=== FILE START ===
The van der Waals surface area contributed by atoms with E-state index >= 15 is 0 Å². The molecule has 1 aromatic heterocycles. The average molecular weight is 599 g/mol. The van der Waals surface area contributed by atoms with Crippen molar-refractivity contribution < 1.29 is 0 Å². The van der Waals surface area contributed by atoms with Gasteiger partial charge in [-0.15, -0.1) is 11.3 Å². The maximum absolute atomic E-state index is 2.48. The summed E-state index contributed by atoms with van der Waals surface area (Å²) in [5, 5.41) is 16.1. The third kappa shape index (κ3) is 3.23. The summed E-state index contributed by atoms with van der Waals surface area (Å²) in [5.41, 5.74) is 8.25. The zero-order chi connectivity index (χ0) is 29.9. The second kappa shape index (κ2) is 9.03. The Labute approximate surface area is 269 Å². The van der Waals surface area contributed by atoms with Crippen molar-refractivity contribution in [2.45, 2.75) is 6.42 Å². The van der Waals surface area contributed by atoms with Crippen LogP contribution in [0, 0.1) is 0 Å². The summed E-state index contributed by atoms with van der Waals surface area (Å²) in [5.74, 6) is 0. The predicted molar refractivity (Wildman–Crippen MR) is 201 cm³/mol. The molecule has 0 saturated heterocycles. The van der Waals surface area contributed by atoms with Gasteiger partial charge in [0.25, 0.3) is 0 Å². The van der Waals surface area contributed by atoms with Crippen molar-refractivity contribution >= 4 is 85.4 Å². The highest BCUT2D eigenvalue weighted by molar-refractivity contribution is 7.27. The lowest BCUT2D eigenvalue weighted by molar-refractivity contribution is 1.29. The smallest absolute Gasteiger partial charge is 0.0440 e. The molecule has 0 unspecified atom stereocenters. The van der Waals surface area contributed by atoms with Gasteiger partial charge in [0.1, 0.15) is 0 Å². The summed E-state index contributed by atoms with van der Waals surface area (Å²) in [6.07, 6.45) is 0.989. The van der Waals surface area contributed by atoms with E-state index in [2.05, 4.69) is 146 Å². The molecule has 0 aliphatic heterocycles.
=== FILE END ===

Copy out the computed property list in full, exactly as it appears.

The van der Waals surface area contributed by atoms with E-state index >= 15 is 0 Å². The molecule has 1 aromatic heterocycles. The average molecular weight is 599 g/mol. The van der Waals surface area contributed by atoms with Crippen molar-refractivity contribution < 1.29 is 0 Å². The van der Waals surface area contributed by atoms with Gasteiger partial charge in [-0.15, -0.1) is 11.3 Å². The maximum absolute atomic E-state index is 2.48. The summed E-state index contributed by atoms with van der Waals surface area (Å²) in [5, 5.41) is 16.1. The third kappa shape index (κ3) is 3.23. The summed E-state index contributed by atoms with van der Waals surface area (Å²) in [5.41, 5.74) is 8.25. The zero-order chi connectivity index (χ0) is 29.9. The second kappa shape index (κ2) is 9.03. The Labute approximate surface area is 269 Å². The van der Waals surface area contributed by atoms with Crippen molar-refractivity contribution in [2.45, 2.75) is 6.42 Å². The van der Waals surface area contributed by atoms with Crippen LogP contribution in [0, 0.1) is 0 Å². The summed E-state index contributed by atoms with van der Waals surface area (Å²) in [5.74, 6) is 0. The predicted molar refractivity (Wildman–Crippen MR) is 201 cm³/mol. The molecule has 0 saturated heterocycles. The van der Waals surface area contributed by atoms with Gasteiger partial charge in [0.25, 0.3) is 0 Å². The van der Waals surface area contributed by atoms with Crippen molar-refractivity contribution >= 4 is 85.4 Å². The highest BCUT2D eigenvalue weighted by molar-refractivity contribution is 7.27. The lowest BCUT2D eigenvalue weighted by molar-refractivity contribution is 1.29. The smallest absolute Gasteiger partial charge is 0.0440 e. The molecule has 0 unspecified atom stereocenters. The van der Waals surface area contributed by atoms with Gasteiger partial charge in [0.1, 0.15) is 0 Å². The summed E-state index contributed by atoms with van der Waals surface area (Å²) in [6.07, 6.45) is 0.989. The van der Waals surface area contributed by atoms with E-state index in [2.05, 4.69) is 146 Å². The molecule has 0 aliphatic heterocycles.